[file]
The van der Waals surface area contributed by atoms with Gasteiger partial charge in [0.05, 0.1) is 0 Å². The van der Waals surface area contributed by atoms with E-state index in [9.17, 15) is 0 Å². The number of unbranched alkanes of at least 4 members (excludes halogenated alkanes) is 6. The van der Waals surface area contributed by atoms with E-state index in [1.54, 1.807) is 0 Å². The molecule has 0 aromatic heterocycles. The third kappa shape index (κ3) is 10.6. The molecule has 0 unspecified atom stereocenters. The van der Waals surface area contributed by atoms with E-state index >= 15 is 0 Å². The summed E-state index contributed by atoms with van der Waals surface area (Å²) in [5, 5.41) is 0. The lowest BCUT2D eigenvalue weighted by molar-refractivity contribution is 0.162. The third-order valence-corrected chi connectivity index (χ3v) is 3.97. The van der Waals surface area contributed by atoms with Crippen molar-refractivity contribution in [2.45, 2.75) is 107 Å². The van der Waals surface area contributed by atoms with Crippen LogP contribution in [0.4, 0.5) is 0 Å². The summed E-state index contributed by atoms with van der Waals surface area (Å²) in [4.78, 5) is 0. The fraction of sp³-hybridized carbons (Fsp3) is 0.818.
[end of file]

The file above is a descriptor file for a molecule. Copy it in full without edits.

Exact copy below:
The van der Waals surface area contributed by atoms with Gasteiger partial charge in [0.05, 0.1) is 0 Å². The van der Waals surface area contributed by atoms with E-state index in [9.17, 15) is 0 Å². The number of unbranched alkanes of at least 4 members (excludes halogenated alkanes) is 6. The van der Waals surface area contributed by atoms with E-state index in [1.54, 1.807) is 0 Å². The molecule has 0 aromatic heterocycles. The third kappa shape index (κ3) is 10.6. The molecule has 0 unspecified atom stereocenters. The van der Waals surface area contributed by atoms with E-state index >= 15 is 0 Å². The summed E-state index contributed by atoms with van der Waals surface area (Å²) in [5, 5.41) is 0. The lowest BCUT2D eigenvalue weighted by molar-refractivity contribution is 0.162. The third-order valence-corrected chi connectivity index (χ3v) is 3.97. The van der Waals surface area contributed by atoms with Crippen molar-refractivity contribution in [2.45, 2.75) is 107 Å². The van der Waals surface area contributed by atoms with Crippen LogP contribution in [0.4, 0.5) is 0 Å². The summed E-state index contributed by atoms with van der Waals surface area (Å²) in [4.78, 5) is 0. The fraction of sp³-hybridized carbons (Fsp3) is 0.818.